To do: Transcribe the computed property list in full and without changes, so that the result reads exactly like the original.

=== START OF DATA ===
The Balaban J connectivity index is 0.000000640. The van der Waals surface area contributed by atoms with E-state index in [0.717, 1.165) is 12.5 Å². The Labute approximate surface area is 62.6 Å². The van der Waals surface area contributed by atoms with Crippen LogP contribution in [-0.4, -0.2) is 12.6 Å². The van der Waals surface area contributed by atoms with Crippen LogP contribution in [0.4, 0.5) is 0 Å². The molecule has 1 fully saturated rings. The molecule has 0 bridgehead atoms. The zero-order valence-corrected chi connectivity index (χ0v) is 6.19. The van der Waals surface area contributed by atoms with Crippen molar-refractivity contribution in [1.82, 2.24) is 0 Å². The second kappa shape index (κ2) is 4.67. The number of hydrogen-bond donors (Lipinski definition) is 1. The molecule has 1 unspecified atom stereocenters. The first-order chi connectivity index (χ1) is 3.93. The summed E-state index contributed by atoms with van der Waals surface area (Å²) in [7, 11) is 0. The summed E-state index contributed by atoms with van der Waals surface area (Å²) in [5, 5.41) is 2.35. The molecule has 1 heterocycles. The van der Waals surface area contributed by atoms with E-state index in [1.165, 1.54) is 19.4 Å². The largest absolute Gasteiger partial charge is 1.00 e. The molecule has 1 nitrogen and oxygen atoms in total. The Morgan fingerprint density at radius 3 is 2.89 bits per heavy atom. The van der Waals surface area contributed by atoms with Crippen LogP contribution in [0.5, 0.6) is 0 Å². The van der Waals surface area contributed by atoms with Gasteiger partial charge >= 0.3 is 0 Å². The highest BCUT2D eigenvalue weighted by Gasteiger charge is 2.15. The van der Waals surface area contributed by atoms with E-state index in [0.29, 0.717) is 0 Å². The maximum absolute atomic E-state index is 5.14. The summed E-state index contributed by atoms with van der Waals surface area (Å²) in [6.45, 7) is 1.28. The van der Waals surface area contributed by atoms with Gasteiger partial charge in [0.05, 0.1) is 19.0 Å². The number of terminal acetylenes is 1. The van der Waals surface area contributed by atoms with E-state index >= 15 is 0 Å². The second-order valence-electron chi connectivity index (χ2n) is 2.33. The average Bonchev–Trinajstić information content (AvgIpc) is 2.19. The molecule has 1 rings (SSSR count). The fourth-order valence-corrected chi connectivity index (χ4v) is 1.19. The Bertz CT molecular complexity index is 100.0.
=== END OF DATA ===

The Balaban J connectivity index is 0.000000640. The van der Waals surface area contributed by atoms with E-state index in [0.717, 1.165) is 12.5 Å². The Labute approximate surface area is 62.6 Å². The van der Waals surface area contributed by atoms with Crippen LogP contribution in [-0.4, -0.2) is 12.6 Å². The van der Waals surface area contributed by atoms with Crippen LogP contribution in [0.4, 0.5) is 0 Å². The molecule has 1 fully saturated rings. The molecule has 0 bridgehead atoms. The zero-order valence-corrected chi connectivity index (χ0v) is 6.19. The van der Waals surface area contributed by atoms with Crippen molar-refractivity contribution in [1.82, 2.24) is 0 Å². The second kappa shape index (κ2) is 4.67. The number of hydrogen-bond donors (Lipinski definition) is 1. The molecule has 1 unspecified atom stereocenters. The first-order chi connectivity index (χ1) is 3.93. The summed E-state index contributed by atoms with van der Waals surface area (Å²) in [7, 11) is 0. The summed E-state index contributed by atoms with van der Waals surface area (Å²) in [5, 5.41) is 2.35. The molecule has 1 heterocycles. The van der Waals surface area contributed by atoms with E-state index in [1.165, 1.54) is 19.4 Å². The largest absolute Gasteiger partial charge is 1.00 e. The molecule has 1 nitrogen and oxygen atoms in total. The Morgan fingerprint density at radius 3 is 2.89 bits per heavy atom. The van der Waals surface area contributed by atoms with Crippen LogP contribution in [0.5, 0.6) is 0 Å². The van der Waals surface area contributed by atoms with Gasteiger partial charge >= 0.3 is 0 Å². The highest BCUT2D eigenvalue weighted by Gasteiger charge is 2.15. The van der Waals surface area contributed by atoms with E-state index in [0.29, 0.717) is 0 Å². The maximum absolute atomic E-state index is 5.14. The summed E-state index contributed by atoms with van der Waals surface area (Å²) in [6.45, 7) is 1.28. The van der Waals surface area contributed by atoms with Gasteiger partial charge in [0.05, 0.1) is 19.0 Å². The number of terminal acetylenes is 1. The van der Waals surface area contributed by atoms with E-state index >= 15 is 0 Å². The second-order valence-electron chi connectivity index (χ2n) is 2.33. The average Bonchev–Trinajstić information content (AvgIpc) is 2.19. The molecule has 1 rings (SSSR count). The fourth-order valence-corrected chi connectivity index (χ4v) is 1.19. The Bertz CT molecular complexity index is 100.0.